REDMOND, WASH. -- Microsoft's ever-enthusiastic CEO and President Steve Ballmer is, well, enthusiastic about the future of software and IT.
Speaking to financial analysts and press here at the Microsoft Financial Analyst Meeting at the company's headquarters, Ballmer refuted recent reports from the likes of Harvard Business Review that claimed IT will be less important in the future than it has been in the past several years.
"Our fundamental response to that is: hogwash," he said. "We look out there like kids in a candy store saying what a great world we live in."
He was referring to the opportunity to help customers reach potential during the course of the next 10 years.
He said that despite critics' warnings, the real test will be whether the software industry is bigger in five years than it is now. To make that happen, he added, companies need to focus on bringing value to customers, rather than just on making profits.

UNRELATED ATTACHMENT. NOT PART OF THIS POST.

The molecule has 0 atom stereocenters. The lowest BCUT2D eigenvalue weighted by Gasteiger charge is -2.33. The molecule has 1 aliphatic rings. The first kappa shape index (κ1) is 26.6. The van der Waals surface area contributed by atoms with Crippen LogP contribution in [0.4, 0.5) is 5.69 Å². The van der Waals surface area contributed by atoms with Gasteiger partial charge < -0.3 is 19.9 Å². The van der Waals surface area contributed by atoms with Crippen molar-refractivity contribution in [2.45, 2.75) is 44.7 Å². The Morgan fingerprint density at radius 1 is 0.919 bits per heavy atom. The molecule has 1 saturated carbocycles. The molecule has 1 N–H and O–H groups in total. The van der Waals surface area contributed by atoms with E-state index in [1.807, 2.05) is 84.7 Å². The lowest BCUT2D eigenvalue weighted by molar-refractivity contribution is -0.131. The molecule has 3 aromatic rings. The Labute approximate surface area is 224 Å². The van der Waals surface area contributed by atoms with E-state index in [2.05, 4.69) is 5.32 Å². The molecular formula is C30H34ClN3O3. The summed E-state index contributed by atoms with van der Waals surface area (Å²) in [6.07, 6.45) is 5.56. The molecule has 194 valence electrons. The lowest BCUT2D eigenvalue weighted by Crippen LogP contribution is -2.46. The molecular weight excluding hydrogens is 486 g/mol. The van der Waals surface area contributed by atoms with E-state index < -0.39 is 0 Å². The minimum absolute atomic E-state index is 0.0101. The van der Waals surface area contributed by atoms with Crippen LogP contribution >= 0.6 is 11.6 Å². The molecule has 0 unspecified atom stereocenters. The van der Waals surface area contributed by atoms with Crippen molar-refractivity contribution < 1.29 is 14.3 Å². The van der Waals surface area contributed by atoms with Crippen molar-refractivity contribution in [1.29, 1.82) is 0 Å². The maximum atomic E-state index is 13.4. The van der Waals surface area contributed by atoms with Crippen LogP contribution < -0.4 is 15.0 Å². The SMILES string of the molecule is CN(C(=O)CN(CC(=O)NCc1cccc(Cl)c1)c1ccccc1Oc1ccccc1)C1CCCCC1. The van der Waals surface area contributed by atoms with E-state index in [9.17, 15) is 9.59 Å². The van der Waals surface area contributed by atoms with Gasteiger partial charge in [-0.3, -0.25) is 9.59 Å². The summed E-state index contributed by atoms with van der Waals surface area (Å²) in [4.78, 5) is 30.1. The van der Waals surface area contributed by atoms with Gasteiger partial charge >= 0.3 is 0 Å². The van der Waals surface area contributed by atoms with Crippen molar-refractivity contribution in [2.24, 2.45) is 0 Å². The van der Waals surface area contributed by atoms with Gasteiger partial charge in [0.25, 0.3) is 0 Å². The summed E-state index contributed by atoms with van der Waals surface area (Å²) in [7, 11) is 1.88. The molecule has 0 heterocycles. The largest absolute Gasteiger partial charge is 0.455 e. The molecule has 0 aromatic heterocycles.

"We have to build from a groundswell of enthusiasm, and that starts with the end-user," he said.
Microsoft, for its part, plans to continue investing in research and development. The company announced Thursday morning here that it plans to invest $6.8 billion in R&D.
"We will continue to boost R&D every year as long as we can," Ballmer said.
Ballmer also claimed that Microsoft's forthcoming Longhorn server and desktop operating systems will help to advance the industry.
"Longhorn is not just a next generation of Windows, it’s the next generation of a whole series of products," he said, adding that Longhorn will create "a fundamental big bang" that renews innovation across the industry.